Two privacy-loving bald eagles are making themselves at home at Connetquot River State Park Preserve, raising their eaglets carefully shielded from view.
But one day, when they are grown, the eaglets might return with their mates, and perform some dramatic midair courtship acrobatics.
“They have an actual spectacular pinwheel thing; I’ve only seen it once,” said Kevin J. McGowan, an ornithologist at the Cornell Lab of Ornithology, a membership nonprofit, part of the university family.
“They fly up, reach out and grab each other’s talons, and plummet to the ground; they swing each other around like a pair dancing, they are actually pinwheeling down through the sky … and then they let go before they hit,” he said.
The adult eagles in the family are one of just eight known pairs on Long Island that have nested in the towns of East Hampton, Shelter Island, Islip, Brookhaven, Huntington and North Hempstead, according to state Department of Environmental Conservation wildlife biologist Kelly Hamilton.
'They are monstrous'
Revered as the nation’s symbol, bald eagles have a diving airspeed of up to 100 mph, experts say.
That and their immense size — their wingspan can surpass 6 feet — partly explains why seeing them in flight can evoke primordial fear. “If you get close, they are monstrous,” McGowan says. “I would say there is something deep in our ancestral history that makes us impressed when we see a giant bird coming out of the sky that could carry us off.”
Bald eagle nests — as wide as 8 feet — are built at the tops of very tall trees out of sticks and lined with softer materials, such as grasses, with a perch on top for surveying territory.
Nest-building is one of the courtship rituals that helps synchronize the mates, McGowan said. "A lot of the things birds do actually stimulate them so they are on the same page."
At 9 pounds, males are smaller; females can weigh about 12 pounds, experts say.
Connetquot’s bald eagles might be descended from native Alaskans. Nearly 200 were imported from other states, mainly Alaska, after development and chemical poisoning, most notably DDT, caused the population of bald eagles to plunge by the 1940s.
New York only had one active nest by 1970, and it was unproductive, the DEC says. Two years later, DDT, which weakened their eggshells, was banned by the U.S. Department of Environmental Protection.
From 1976 to 1988, New York released those out-of-state fledglings, raised with a minimum of human contact, a process called “hacking.”
Only the hardiest and luckiest likely survived. In New York, just one out of every 10 all-brown eaglets reaches adulthood at five years of age, when the plumes on their heads and tails turn white, the DEC says. Bald eagles can live 20 to 30 years in the wild, the agency says.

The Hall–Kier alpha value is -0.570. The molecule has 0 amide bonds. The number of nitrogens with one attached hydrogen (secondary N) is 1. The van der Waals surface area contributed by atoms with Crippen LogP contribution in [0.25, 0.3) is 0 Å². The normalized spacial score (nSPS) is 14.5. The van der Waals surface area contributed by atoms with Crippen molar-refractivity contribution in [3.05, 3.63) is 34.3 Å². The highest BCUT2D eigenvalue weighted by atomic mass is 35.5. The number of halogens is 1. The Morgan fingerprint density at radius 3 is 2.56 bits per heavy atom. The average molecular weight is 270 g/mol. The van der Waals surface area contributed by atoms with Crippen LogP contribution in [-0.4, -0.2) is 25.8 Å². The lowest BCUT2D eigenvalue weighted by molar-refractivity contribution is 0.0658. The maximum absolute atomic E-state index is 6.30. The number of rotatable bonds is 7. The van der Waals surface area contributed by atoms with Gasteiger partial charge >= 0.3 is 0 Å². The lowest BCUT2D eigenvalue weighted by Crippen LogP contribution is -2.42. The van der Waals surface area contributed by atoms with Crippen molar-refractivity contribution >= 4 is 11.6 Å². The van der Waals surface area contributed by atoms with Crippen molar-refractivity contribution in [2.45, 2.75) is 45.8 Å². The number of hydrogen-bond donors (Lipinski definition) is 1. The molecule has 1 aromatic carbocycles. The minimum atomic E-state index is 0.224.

The success of the state’s hacking — the first such program for bald eagles — is one reason New York reclassified them as threatened in 1999, down from the more dire listing as endangered.
The state had 323 nesting pairs in 2017, eight of which were on Long Island, from East Hampton to Great Neck, said DEC wildlife biologist Kelly Hamilton.
Though the United States in 2007 removed bald eagles from its threatened and endangered lists, two laws — the Migratory Bird Treaty Act and the Bald and Golden Eagle Protection Act — bar killing, selling or disturbing or harming eagles, their nests, or eggs.
Poisoning, pollution, hunting and loss of territory remain their biggest threats.
'These guys ares skittish'
Hamilton declined to reveal the exact locations of the Long Island bald eagles because of the risk that even a few visitors will frighten the parents into abandoning their offspring.
Bald eagles vary in their tolerance for people. Unlike a pair in Centerport, whose nest near a parking lot created some traffic jams, the Connetquot couple chose a remote site.
“You don’t want people coming here, especially as these guys are skittish,” said Annie M. McIntyre, regional environmental manager, state Office of Parks, Recreation and Historic Preservation. “When I came here with the DEC, they did not tolerate our presence at all.”
Said Hamilton: “This year, I saw my first pair with a nest; that was actually the pair at Connetquot, it was a very majestic sight to see.” However, “You could just see their posture start to get defensive, not sitting on the nest, getting off the nest, and calling.”
So McIntyre and the DEC visitors sped away and a wide buffer was enforced until the eaglets had fledged, or grown wing feathers, and begun taking to the air at about 10 to 12 weeks.
Experts recommend observers stay several hundred feet away and report the location of nests to the DEC, so it can set up buffers.
None of the Connetquot eagles put in an appearance during a brief tour of the nest area last week, possibly due to rain. McIntyre later spotted one perched in a dead tree.
“They come," she said, "and they go.”